it does seem to me that if you didn't like Far from Heaven, it would follow that you wouldn't like Blue Velvet.



i thought far from heaven was alright. nothing special. blue velvet is awesome though. one of the few movies i felt compelled to watch thrice in two days. sorry to say, i'm not much of a todd haines fan.

anyway, there goes that theory.


I really meant that GT had similar reasons for disliking both... I mean, I love them both, but for different reasons. It just seemed as though GT, not liking what he saw as a too-overt Hitchcock robbery in one and a too-overt Sirk robbery in the other, had similar reasons.

Okay, clarification over.
""Money doesn't come into it. It never has. I do what I do because it's all that I am." - Morrissey

"Lacan stressed more and more in his work the power and organizing principle of the symbolic, understood as the networks, social, cultural, and linguistic, into which a child is born. These precede the birth of a child, which is why Lacan can say that language is there from before the actual moment of birth. It is there in the social structures which are at play in the family and, of course, in the ideals, goals, and histories of the parents. This world of language can hardly be grasped by the newborn and yet it will act on the whole of the child's existence."

Stay informed on protecting your freedom of speech and civil rights.

godardian

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something. that is true but no one .admits..
« Reply #74 on: October 28, 2003, 03:36:59 PM »
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Quote from: The Gold Trumpet
Quote from: godardian
I'm not quite sure I understood GT's criticism of it


With my problems on Blue Velvet, first I say it has a very tired structure, one similiar to an old Hitchcock film. Specifically, it uses that dark and light comparison a lot, where something really bad happens in a really good place and the difference between the two is observed and our own personal security is threatened. Sado Maschism (sp?), by definition alone does that and feels like a topic so new in movies for the time that to introduce it on these terms of is saddening. This structure of putting it into a Hitchcock mold only reduces it. It allows little exploration.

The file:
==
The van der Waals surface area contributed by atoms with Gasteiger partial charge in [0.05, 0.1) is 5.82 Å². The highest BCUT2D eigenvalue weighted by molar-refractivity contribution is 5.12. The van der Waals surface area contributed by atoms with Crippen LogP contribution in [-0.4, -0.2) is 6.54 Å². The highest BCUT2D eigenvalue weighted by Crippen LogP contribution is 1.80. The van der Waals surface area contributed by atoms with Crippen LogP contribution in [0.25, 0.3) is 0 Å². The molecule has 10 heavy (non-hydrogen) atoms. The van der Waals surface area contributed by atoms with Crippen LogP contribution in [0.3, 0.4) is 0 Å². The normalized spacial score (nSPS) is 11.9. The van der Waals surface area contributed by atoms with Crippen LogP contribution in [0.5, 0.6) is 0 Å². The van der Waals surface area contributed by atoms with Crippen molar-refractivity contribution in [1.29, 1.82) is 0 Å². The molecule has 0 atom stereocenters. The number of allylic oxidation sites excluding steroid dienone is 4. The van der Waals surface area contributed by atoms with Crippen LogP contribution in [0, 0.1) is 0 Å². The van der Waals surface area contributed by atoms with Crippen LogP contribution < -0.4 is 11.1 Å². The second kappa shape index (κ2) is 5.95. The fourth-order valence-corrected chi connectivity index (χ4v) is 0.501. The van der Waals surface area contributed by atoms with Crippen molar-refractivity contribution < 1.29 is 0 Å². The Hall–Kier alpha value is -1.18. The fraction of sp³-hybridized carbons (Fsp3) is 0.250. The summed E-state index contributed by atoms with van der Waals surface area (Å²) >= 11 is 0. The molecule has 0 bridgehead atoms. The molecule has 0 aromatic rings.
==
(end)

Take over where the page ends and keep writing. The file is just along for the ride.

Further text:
And to continue the Hitchcock comparison, everything feels generalized. Most importantly, Dennis Hopper's performance feels generalized. The movie, with tired structure, lacks the intensity of showing this gruesome character. Everytime I saw him pull out the gas mask before attack, I felt ten feet further away from him than in almost every shot of Silence of the Lambs in which Lector is observed. For me, personally, his role is not really memorable and only screaming of better attention.

The film was trying to be memorable, as with a horror film, in effect of what it showed. Its just dated. As with many Hitchock films, the intention is understood but the lack of ferocity is felt in exploring the subject because everything is so traditional in the filmmaking. Time destroys all effectiveness because other films explore the subject better. And an example of this? The Piano Teacher.

I'm not sure though if these reasons are similiar ones to why I disliked Far From Heaven. Given the Sirk recreation in that and recreation of Hitchcock here, prolly so.

~rougerum


I think The Piano Teacher and Blue Velvet are good films apart from those parts of their content that have ceased to be shocking, though. I think there are more memorable things about it than Dennis Hopper brutalizing Isabella Rossellini, just as I think there are more memorable things in The Piano Teacher than just the rape scene... I like Blue Velvet's strangely nuanced appreciation of Americana (the surface of it and what's underneath), and I liked The Piano Teacher for the way the form (the direction, the lighting, length of takes, framing, etc) matched the content (Isabelle Huppert's performance) so well, both conjoining to build up that repressed, hermetic, rigorously controlled exterior within which sheer, violent emotion is waiting to force its way out... in any way it can.

I can't say I was shocked, though... and I think a rape or violent sexuality on film is something that remains disturbing long after the taboo against those depictions has been broken. You don't have be shocked and surprised to have seen something to be disturbed by it... there are certain elementals in us human beings that don't come and go with the current mores.
""Money doesn't come into it. It never has. I do what I do because it's all that I am." - Morrissey

"Lacan stressed more and more in his work the power and organizing principle of the symbolic, understood as the networks, social, cultural, and linguistic, into which a child is born. These precede the birth of a child, which is why Lacan can say that language is there from before the actual moment of birth. It is there in the social structures which are at play in the family and, of course, in the ideals, goals, and histories of the parents. This world of language can hardly be grasped by the newborn and yet it will act on the whole of the child's existence."

Stay informed on protecting your freedom of speech and civil rights.